Stories have always mattered. Media coverage helps inform our view of the world, and cements – or challenges – social attitudes. Rightly or wrongly, much like the parables of old, news and media stories can carry the weight of lessons.
When we read the news today, what do we learn about issues like sexual assault and violence against women? Let’s take a look at some examples…
As many of my readers will know, I have scoliosis (curvature of the spine). It was discovered when I was a teen, and by the time I was in my 20s a respected Australian doctor had strongly suggested I have a rod inserted in my back. I said no.
I’ve managed my pain and back health in many ways over the decades, from osteopaths and Alexander Technique, to pain killers and yoga, even writing my books while reclining and surrounded by pillows (Hey, it works for me).
Since October 2015, corset wearing has become an effective and rather miraculous part of my personal health arsenal. In this contribution to the anthology Solaced: 101 Uplifting Narratives About Corsets, Well-being and Hope, edited by Lucy Williams, I explain why, and how prejudices and misinformation about corsets and their function made it all but impossible for me to discover this inexpensive, drug-free method of pain relief until recently…
Acclaimed author Tara Moss speaks out in an edited extract from her new book, Speaking Out: A 21st Century Handbook for Women and Girls, looking at how gendered perceptions and old-fashioned social norms impact the way we listen – or don’t listen – to women when they speak out:
‘Fortunately, not many people these days will openly admit to not wanting to listen to women, but a surprisingly large number of people still angrily comment on how annoying women’s voices are, apparently in the belief that the female-ness of the speaker is not the issue, but that they just “sound wrong”.’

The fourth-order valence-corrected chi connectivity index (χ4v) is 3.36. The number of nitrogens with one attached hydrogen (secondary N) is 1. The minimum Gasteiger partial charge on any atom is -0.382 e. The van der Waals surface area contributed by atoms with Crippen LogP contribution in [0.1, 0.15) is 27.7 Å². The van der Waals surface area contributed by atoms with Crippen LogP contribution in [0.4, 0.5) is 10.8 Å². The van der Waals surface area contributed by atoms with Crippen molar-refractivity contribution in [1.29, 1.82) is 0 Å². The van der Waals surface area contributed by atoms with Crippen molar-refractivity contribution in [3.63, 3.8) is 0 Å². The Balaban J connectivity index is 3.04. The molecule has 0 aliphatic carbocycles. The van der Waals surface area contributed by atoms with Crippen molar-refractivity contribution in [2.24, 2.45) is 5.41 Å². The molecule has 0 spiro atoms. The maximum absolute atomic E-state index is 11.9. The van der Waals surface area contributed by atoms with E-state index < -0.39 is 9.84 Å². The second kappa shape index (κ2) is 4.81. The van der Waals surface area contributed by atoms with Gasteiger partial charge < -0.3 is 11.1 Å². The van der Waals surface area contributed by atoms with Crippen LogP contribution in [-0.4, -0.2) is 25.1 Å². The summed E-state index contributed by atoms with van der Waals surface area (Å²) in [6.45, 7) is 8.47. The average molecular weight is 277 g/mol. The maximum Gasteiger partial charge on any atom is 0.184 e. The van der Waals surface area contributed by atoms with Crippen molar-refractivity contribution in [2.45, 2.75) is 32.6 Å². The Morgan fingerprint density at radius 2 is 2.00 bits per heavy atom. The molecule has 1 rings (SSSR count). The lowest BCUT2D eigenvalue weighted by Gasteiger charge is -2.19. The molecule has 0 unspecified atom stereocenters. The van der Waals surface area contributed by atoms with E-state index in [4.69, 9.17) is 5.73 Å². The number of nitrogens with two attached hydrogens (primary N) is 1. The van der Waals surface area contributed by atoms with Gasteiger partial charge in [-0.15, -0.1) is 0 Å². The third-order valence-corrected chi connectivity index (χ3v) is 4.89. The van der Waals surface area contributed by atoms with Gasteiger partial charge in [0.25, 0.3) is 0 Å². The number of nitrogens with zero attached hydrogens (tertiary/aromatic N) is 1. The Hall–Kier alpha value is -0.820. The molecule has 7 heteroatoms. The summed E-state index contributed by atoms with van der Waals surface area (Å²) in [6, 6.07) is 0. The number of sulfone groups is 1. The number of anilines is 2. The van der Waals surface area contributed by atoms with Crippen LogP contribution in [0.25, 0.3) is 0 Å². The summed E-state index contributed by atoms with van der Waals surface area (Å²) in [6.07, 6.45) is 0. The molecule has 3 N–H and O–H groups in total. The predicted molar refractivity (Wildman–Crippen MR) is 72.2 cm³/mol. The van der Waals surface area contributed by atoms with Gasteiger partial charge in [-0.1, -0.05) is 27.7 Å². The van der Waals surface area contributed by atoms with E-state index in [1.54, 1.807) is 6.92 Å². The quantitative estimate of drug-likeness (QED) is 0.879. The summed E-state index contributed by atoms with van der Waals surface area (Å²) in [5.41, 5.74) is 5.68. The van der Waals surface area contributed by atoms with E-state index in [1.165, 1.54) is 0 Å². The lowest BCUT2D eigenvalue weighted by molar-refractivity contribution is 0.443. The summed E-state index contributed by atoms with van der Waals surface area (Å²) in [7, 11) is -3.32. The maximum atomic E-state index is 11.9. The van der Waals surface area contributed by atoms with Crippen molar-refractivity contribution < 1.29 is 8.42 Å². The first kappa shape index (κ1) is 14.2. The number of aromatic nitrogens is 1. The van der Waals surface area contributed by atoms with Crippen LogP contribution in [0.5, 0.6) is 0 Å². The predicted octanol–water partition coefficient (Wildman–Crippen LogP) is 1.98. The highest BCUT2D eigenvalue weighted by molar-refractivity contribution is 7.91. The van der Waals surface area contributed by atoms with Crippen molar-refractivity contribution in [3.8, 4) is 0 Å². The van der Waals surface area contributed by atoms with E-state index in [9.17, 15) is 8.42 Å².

If it’s true we are all androgynous, why are we so rigid about dress? Tara Moss maps her journey from tomboy to “full dude” Victor Lamour in homage to the unsung genre of Drag King.
On a visit to one of the hundreds of tented refugee camps in Lebanon, UNICEF ambassador Tara Moss discovered a horrific development: the sale of displaced Syrian girls as child brides.
My daughter is too young to use the internet just yet, but like the majority of children today she is already very aware that her parents have devices they talk into and navigate with their fingertips.
I remember watching her at a relative’s house touching a TV screen for the first time and seeing if she could make the pictures on it move with her fingers. It was then I realised that children today will be acquainted with technology in ways none of us could have anticipated just 10 years ago. On a recent trip to Syrian refugee camps I watched as doctors used iPads to log important patient data in the most remote locations. Many refugee families had fled with little more than the clothes on their backs – and their mobile phones. Across continents, cultures and the extremes of human experience, technology and connectivity are all but inescapable.